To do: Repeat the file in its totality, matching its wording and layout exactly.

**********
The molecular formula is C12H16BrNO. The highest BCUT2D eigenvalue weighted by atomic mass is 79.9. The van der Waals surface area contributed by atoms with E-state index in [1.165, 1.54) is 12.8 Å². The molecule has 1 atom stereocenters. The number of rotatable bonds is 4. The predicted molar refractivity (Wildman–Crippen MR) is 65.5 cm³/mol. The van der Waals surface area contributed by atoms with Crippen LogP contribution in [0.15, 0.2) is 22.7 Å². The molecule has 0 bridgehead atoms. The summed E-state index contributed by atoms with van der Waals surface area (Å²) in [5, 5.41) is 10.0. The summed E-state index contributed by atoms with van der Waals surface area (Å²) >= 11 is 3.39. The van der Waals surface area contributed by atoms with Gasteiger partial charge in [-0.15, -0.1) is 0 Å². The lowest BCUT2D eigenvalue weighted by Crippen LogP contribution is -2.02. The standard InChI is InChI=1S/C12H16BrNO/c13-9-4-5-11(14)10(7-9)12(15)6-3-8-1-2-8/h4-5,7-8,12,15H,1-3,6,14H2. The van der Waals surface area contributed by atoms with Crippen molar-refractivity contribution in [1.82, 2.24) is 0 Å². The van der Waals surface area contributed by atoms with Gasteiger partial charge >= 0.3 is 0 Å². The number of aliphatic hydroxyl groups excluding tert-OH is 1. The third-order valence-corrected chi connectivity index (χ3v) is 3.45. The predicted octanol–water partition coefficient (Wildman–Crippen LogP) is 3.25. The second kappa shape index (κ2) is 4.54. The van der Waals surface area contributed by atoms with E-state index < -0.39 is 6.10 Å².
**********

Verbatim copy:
The molecular formula is C12H16BrNO. The highest BCUT2D eigenvalue weighted by atomic mass is 79.9. The van der Waals surface area contributed by atoms with E-state index in [1.165, 1.54) is 12.8 Å². The molecule has 1 atom stereocenters. The number of rotatable bonds is 4. The predicted molar refractivity (Wildman–Crippen MR) is 65.5 cm³/mol. The van der Waals surface area contributed by atoms with Crippen LogP contribution in [0.15, 0.2) is 22.7 Å². The molecule has 0 bridgehead atoms. The summed E-state index contributed by atoms with van der Waals surface area (Å²) in [5, 5.41) is 10.0. The summed E-state index contributed by atoms with van der Waals surface area (Å²) >= 11 is 3.39. The van der Waals surface area contributed by atoms with Gasteiger partial charge in [-0.15, -0.1) is 0 Å². The lowest BCUT2D eigenvalue weighted by Crippen LogP contribution is -2.02. The standard InChI is InChI=1S/C12H16BrNO/c13-9-4-5-11(14)10(7-9)12(15)6-3-8-1-2-8/h4-5,7-8,12,15H,1-3,6,14H2. The van der Waals surface area contributed by atoms with Crippen molar-refractivity contribution in [1.82, 2.24) is 0 Å². The van der Waals surface area contributed by atoms with Gasteiger partial charge >= 0.3 is 0 Å². The number of aliphatic hydroxyl groups excluding tert-OH is 1. The third-order valence-corrected chi connectivity index (χ3v) is 3.45. The predicted octanol–water partition coefficient (Wildman–Crippen LogP) is 3.25. The second kappa shape index (κ2) is 4.54. The van der Waals surface area contributed by atoms with E-state index < -0.39 is 6.10 Å².